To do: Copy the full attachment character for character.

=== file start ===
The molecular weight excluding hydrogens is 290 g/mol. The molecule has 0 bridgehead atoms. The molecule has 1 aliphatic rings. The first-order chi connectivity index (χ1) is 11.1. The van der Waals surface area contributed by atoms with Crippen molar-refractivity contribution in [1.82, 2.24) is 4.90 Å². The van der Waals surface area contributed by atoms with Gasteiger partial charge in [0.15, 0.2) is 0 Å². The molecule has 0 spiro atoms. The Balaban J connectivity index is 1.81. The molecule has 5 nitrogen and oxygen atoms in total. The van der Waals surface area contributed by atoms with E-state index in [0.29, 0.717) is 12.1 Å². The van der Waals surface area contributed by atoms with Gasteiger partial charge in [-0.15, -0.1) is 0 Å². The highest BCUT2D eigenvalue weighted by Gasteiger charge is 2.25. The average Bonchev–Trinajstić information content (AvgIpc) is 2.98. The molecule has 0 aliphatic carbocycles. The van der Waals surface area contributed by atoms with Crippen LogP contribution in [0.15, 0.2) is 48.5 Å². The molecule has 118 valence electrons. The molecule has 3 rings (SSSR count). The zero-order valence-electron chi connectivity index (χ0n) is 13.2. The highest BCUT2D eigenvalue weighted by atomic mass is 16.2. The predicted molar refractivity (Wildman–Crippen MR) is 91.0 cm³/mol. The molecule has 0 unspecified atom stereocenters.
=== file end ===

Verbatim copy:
The molecular weight excluding hydrogens is 290 g/mol. The molecule has 0 bridgehead atoms. The molecule has 1 aliphatic rings. The first-order chi connectivity index (χ1) is 11.1. The van der Waals surface area contributed by atoms with Crippen molar-refractivity contribution in [1.82, 2.24) is 4.90 Å². The van der Waals surface area contributed by atoms with Gasteiger partial charge in [0.15, 0.2) is 0 Å². The molecule has 0 spiro atoms. The Balaban J connectivity index is 1.81. The molecule has 5 nitrogen and oxygen atoms in total. The van der Waals surface area contributed by atoms with E-state index in [0.29, 0.717) is 12.1 Å². The van der Waals surface area contributed by atoms with Gasteiger partial charge in [-0.15, -0.1) is 0 Å². The highest BCUT2D eigenvalue weighted by Gasteiger charge is 2.25. The average Bonchev–Trinajstić information content (AvgIpc) is 2.98. The molecule has 0 aliphatic carbocycles. The van der Waals surface area contributed by atoms with Crippen LogP contribution in [0.15, 0.2) is 48.5 Å². The molecule has 118 valence electrons. The molecule has 3 rings (SSSR count). The zero-order valence-electron chi connectivity index (χ0n) is 13.2. The highest BCUT2D eigenvalue weighted by atomic mass is 16.2. The predicted molar refractivity (Wildman–Crippen MR) is 91.0 cm³/mol. The molecule has 0 unspecified atom stereocenters.